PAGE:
Pakistan probes social media campaign against Saudi prince

Govt upset that journalists, activists displayed photo of slain Saudi journalist Jamal Khashoggi
Pakistan probes social media campaign against Saudi prince

Pakistani soldiers patrol on a street next to welcoming posters of Saudi Crown Prince Mohammed bin Salman in Islamabad on Feb. 17. The prince was starting an Asian tour to seek lucrative contracts for his country. (Photo by Aamir Qureshi/AFP) reporter, Karachi
March 28, 2019
Pakistani authorities are investigating a social media campaign that protested a recent visit by Saudi Crown Prince Mohammed bin Salman to the country.

An official confidential letter leaked March 27 said the Cybercrime Wing of the Federal Investigation Agency (FIA) had been directed by the Interior Ministry to investigate journalists, activists or group who partook in “a targeted social media campaign” against the crown prince’s Feb. 17-18 visit.

“These activists displayed the picture of murdered Saudi journalist Jamal Khashoggi on their social media profile pictures, which conveyed a very disrespectful message to the visiting dignitary,” said the letter, which named individuals and groups such as Majlis Wahjadt-e-Muslimeen (a Shia political party), Imamia Student Organization (a Shia student union) and the banned Hizb ul Tahrir Pakistan.

Some Pakistani journalists, dissidents and Shia political groups participated in the protests by using Khashoggi’s picture on the profile pictures of their Twitter accounts.

Khashoggi, a columnist for The Washington Post, was killed in the Saudi consulate in Turkey on Oct. 2, 2018. The crown prince has been implicated in being behind the murder. The Saudi government said the murder was the work of rogue elements.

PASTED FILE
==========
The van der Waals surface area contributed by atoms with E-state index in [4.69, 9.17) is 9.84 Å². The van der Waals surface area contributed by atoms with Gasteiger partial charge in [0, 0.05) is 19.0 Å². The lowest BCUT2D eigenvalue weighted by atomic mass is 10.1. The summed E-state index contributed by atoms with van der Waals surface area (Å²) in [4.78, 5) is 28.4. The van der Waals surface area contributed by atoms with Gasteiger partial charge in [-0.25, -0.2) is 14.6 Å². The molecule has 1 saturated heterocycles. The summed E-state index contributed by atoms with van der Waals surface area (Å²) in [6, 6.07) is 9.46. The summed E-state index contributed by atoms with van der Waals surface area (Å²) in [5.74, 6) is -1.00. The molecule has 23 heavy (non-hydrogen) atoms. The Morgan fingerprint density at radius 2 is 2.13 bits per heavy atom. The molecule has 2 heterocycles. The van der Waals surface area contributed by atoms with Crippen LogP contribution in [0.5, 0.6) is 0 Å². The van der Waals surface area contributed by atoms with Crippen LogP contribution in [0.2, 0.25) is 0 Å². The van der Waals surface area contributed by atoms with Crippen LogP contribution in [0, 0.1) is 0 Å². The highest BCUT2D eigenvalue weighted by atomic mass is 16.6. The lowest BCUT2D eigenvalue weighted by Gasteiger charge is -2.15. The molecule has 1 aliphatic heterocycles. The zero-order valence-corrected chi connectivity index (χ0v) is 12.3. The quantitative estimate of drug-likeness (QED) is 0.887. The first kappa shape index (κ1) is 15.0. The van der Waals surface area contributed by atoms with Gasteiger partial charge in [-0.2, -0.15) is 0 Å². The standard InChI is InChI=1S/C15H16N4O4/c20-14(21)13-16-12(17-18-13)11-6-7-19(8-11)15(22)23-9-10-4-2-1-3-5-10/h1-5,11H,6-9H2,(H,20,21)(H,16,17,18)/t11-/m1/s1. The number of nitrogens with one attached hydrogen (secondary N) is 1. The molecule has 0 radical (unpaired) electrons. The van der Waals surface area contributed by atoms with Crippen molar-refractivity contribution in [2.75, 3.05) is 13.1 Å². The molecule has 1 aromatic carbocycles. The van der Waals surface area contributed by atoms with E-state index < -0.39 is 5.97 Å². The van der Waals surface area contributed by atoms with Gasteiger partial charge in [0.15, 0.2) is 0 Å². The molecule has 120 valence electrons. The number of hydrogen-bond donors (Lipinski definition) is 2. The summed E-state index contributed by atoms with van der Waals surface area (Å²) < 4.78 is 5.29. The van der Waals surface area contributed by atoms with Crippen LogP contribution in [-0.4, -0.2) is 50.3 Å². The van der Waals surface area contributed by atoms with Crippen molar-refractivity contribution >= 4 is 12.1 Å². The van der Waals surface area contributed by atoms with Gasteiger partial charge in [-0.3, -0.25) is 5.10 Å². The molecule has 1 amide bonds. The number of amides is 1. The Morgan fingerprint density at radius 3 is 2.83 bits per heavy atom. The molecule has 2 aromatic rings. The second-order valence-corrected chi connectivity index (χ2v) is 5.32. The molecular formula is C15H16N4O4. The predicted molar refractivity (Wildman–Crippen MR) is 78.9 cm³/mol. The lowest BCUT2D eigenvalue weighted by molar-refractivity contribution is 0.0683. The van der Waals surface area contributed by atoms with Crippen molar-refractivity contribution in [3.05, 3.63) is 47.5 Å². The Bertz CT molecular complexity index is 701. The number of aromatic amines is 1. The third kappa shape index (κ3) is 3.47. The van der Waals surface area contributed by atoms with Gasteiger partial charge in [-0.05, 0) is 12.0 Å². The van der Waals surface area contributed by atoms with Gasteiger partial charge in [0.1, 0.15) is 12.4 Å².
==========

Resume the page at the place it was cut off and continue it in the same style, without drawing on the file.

The Committee to Protect Journalists (CPJ) has asked the FIA to stop harassing journalists over social media posts.

“Is there any wonder why journalists wave the flag of #JamalKhashoggi? He was one of them, murdered for his work,” the CPJ said.

Most of those named in the FIA letter are likewise known for their criticism of the sitting Imran Khan government and the country’s powerful military establishment.

Ammar Masood, who was among those named, called the government’s action an attack on freedom of expression.

“So now journalists will be punished for changing their profile pictures? The state of freedom of expression in Pakistan is under a real threat,” Masood tweeted.

Father Morris Jalal, executive director of Catholic TV, said the government’s actions appeared to be an attempt to please the crown prince. He added that media in Pakistan is being closely monitored.

“Everybody is afraid. After suppressing the electronic and print media, the government has now set her eyes on social media. It is not free anymore. The breathing space is shrinking,” said Father Jalal.

Press freedom group Reporters with Borders described Pakistan in its most recent World Press Freedom Index as a dangerous country for journalists, ranking it at 139 out of 180 countries.

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